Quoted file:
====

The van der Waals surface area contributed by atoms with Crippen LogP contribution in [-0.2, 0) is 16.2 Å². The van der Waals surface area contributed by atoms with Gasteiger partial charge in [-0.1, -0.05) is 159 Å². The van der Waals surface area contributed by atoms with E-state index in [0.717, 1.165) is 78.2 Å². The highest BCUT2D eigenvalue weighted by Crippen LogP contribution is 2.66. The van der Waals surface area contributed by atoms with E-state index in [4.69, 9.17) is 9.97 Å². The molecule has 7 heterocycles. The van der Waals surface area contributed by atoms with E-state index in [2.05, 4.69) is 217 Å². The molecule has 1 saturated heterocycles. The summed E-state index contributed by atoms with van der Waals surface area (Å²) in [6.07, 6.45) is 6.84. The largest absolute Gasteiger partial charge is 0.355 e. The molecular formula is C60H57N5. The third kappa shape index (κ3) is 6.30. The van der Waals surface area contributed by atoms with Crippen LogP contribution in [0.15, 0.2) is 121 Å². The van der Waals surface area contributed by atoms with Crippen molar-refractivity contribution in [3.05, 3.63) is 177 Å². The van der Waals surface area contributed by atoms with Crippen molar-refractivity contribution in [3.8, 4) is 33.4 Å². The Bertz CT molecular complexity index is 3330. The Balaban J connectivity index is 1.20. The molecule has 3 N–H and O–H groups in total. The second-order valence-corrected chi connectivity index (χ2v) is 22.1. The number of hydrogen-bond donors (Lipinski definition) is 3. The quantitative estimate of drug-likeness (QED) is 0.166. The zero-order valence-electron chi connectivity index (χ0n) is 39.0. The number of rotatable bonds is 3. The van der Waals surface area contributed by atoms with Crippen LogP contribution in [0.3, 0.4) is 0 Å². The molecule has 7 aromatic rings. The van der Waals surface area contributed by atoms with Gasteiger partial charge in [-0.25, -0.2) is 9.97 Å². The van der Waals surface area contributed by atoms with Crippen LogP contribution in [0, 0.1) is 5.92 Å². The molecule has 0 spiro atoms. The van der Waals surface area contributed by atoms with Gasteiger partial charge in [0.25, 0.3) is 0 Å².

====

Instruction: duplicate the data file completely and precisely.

The van der Waals surface area contributed by atoms with Crippen LogP contribution in [-0.2, 0) is 16.2 Å². The van der Waals surface area contributed by atoms with Gasteiger partial charge in [-0.1, -0.05) is 159 Å². The van der Waals surface area contributed by atoms with E-state index in [0.717, 1.165) is 78.2 Å². The highest BCUT2D eigenvalue weighted by Crippen LogP contribution is 2.66. The van der Waals surface area contributed by atoms with E-state index in [4.69, 9.17) is 9.97 Å². The molecule has 7 heterocycles. The van der Waals surface area contributed by atoms with E-state index in [2.05, 4.69) is 217 Å². The molecule has 1 saturated heterocycles. The summed E-state index contributed by atoms with van der Waals surface area (Å²) in [6.07, 6.45) is 6.84. The largest absolute Gasteiger partial charge is 0.355 e. The molecular formula is C60H57N5. The third kappa shape index (κ3) is 6.30. The van der Waals surface area contributed by atoms with Crippen LogP contribution in [0.15, 0.2) is 121 Å². The van der Waals surface area contributed by atoms with Crippen molar-refractivity contribution in [3.05, 3.63) is 177 Å². The van der Waals surface area contributed by atoms with Crippen molar-refractivity contribution in [3.8, 4) is 33.4 Å². The Bertz CT molecular complexity index is 3330. The Balaban J connectivity index is 1.20. The molecule has 3 N–H and O–H groups in total. The second-order valence-corrected chi connectivity index (χ2v) is 22.1. The number of hydrogen-bond donors (Lipinski definition) is 3. The quantitative estimate of drug-likeness (QED) is 0.166. The zero-order valence-electron chi connectivity index (χ0n) is 39.0. The number of rotatable bonds is 3. The van der Waals surface area contributed by atoms with Crippen LogP contribution in [0.3, 0.4) is 0 Å². The molecule has 7 aromatic rings. The van der Waals surface area contributed by atoms with Gasteiger partial charge in [-0.25, -0.2) is 9.97 Å². The van der Waals surface area contributed by atoms with Crippen LogP contribution in [0, 0.1) is 5.92 Å². The molecule has 0 spiro atoms. The van der Waals surface area contributed by atoms with Gasteiger partial charge in [0.25, 0.3) is 0 Å².